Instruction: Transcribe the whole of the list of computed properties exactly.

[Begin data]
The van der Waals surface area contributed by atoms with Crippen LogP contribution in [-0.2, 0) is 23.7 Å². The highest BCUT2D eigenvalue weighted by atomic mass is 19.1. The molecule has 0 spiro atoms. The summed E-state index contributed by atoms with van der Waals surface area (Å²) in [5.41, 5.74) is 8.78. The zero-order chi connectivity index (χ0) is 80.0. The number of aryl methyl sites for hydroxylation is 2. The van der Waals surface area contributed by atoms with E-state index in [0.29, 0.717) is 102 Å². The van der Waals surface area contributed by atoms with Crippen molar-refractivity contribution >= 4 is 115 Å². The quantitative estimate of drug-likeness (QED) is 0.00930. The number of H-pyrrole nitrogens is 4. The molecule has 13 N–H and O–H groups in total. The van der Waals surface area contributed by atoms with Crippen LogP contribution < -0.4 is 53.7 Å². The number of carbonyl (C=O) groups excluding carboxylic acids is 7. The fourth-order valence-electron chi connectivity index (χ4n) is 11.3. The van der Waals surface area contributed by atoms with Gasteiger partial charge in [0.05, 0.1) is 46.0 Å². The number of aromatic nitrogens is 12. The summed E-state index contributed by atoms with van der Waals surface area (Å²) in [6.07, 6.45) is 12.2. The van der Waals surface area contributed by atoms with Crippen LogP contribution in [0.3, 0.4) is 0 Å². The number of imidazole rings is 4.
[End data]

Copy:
The van der Waals surface area contributed by atoms with Crippen LogP contribution in [-0.2, 0) is 23.7 Å². The highest BCUT2D eigenvalue weighted by atomic mass is 19.1. The molecule has 0 spiro atoms. The summed E-state index contributed by atoms with van der Waals surface area (Å²) in [5.41, 5.74) is 8.78. The zero-order chi connectivity index (χ0) is 80.0. The number of aryl methyl sites for hydroxylation is 2. The van der Waals surface area contributed by atoms with E-state index in [0.29, 0.717) is 102 Å². The van der Waals surface area contributed by atoms with Crippen molar-refractivity contribution >= 4 is 115 Å². The quantitative estimate of drug-likeness (QED) is 0.00930. The number of H-pyrrole nitrogens is 4. The molecule has 13 N–H and O–H groups in total. The van der Waals surface area contributed by atoms with Crippen LogP contribution < -0.4 is 53.7 Å². The number of carbonyl (C=O) groups excluding carboxylic acids is 7. The fourth-order valence-electron chi connectivity index (χ4n) is 11.3. The van der Waals surface area contributed by atoms with Gasteiger partial charge in [0.05, 0.1) is 46.0 Å². The number of aromatic nitrogens is 12. The summed E-state index contributed by atoms with van der Waals surface area (Å²) in [6.07, 6.45) is 12.2. The van der Waals surface area contributed by atoms with Crippen LogP contribution in [0.3, 0.4) is 0 Å². The number of imidazole rings is 4.